the business wants to be in this space, and this is a great opportunity’. That person then failed the second metric and at that point you're kind of, ‘okay, do you know what this clearly isn't… you either do or don't have the passion for this’. And at the point you know what actually I'm going to have to give this to somebody else because the business isn't going to wait so that's one where it's like that. Somebody says, you take someone at the word you but in fact their activity and action doesn't then back that up. You kind of then learn quickly that actually, do you know what that's fine, you know what actually there is a role for you doing what you're doing but we just won't give you that opportunity again. Identify somebody else, open the door, they walk through it. Not only do they walk through, they walk through it, accelerates so fast that they soon become the subject matter expert and everybody looks at them like, looks to them from a business perspective to be the voice to, be that personal social media that is being and you see, and it doesn't take as long, it takes them three months to be that person whereas you were thinking six months. So, it can go from one extreme to the other and I think it's as a leader identifying those and learning to identify those people is a journey that you go through yourself. As a business you'd always like to think that you're employing people that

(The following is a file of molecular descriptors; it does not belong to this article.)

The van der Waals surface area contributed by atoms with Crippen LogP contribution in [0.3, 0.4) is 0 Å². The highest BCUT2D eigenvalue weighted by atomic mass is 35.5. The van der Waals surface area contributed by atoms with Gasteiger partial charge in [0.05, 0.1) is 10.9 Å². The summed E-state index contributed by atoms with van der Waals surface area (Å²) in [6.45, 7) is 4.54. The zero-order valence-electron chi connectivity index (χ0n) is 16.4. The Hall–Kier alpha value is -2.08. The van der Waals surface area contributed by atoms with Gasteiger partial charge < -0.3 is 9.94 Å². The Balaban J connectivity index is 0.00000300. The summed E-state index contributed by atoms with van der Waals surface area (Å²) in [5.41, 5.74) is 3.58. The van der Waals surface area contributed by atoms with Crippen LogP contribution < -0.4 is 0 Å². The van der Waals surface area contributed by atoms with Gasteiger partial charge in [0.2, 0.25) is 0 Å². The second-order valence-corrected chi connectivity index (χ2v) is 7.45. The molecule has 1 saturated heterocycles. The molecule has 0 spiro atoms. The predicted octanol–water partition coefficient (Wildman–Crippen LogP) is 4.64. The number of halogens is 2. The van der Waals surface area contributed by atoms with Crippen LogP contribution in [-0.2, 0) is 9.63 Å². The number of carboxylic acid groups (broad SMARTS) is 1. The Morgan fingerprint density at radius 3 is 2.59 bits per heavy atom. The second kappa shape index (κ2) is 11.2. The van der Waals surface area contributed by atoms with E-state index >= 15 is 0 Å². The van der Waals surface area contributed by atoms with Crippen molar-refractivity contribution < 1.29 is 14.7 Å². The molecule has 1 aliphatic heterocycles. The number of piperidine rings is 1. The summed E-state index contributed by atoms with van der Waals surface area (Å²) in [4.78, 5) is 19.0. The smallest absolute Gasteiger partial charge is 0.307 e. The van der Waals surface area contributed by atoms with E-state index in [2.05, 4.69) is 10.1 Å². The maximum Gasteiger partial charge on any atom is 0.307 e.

fit, employing people that have a capability an ability but also have a hunger certainly from a sales perspective. That's the difference between somebody who's been in for 25 years, to somebody who's in the business who's coming in you into the business, you know, who's in the early 20s to even before right. Millennials age coming into the business who just look at it as an opportunity to learn and grow, and that's what I see and that's the passion enthusiasm that you see from youth, you know being in your early 20s and bringing that into the commercial space into the you know into the corporate space it's dynamic, it's interesting they have a very different view on things which is great and it certainly keeps me fresh and it certainly keeps me enlightened as to what's going on and how to look at things differently. And I feel young being and I feel like I have a younger mentality because of the enrichment and the diversity of the workforce that I have around me.

N: One thing you mentioned is like KPIs, with your team, how do you set those or how do you set goals?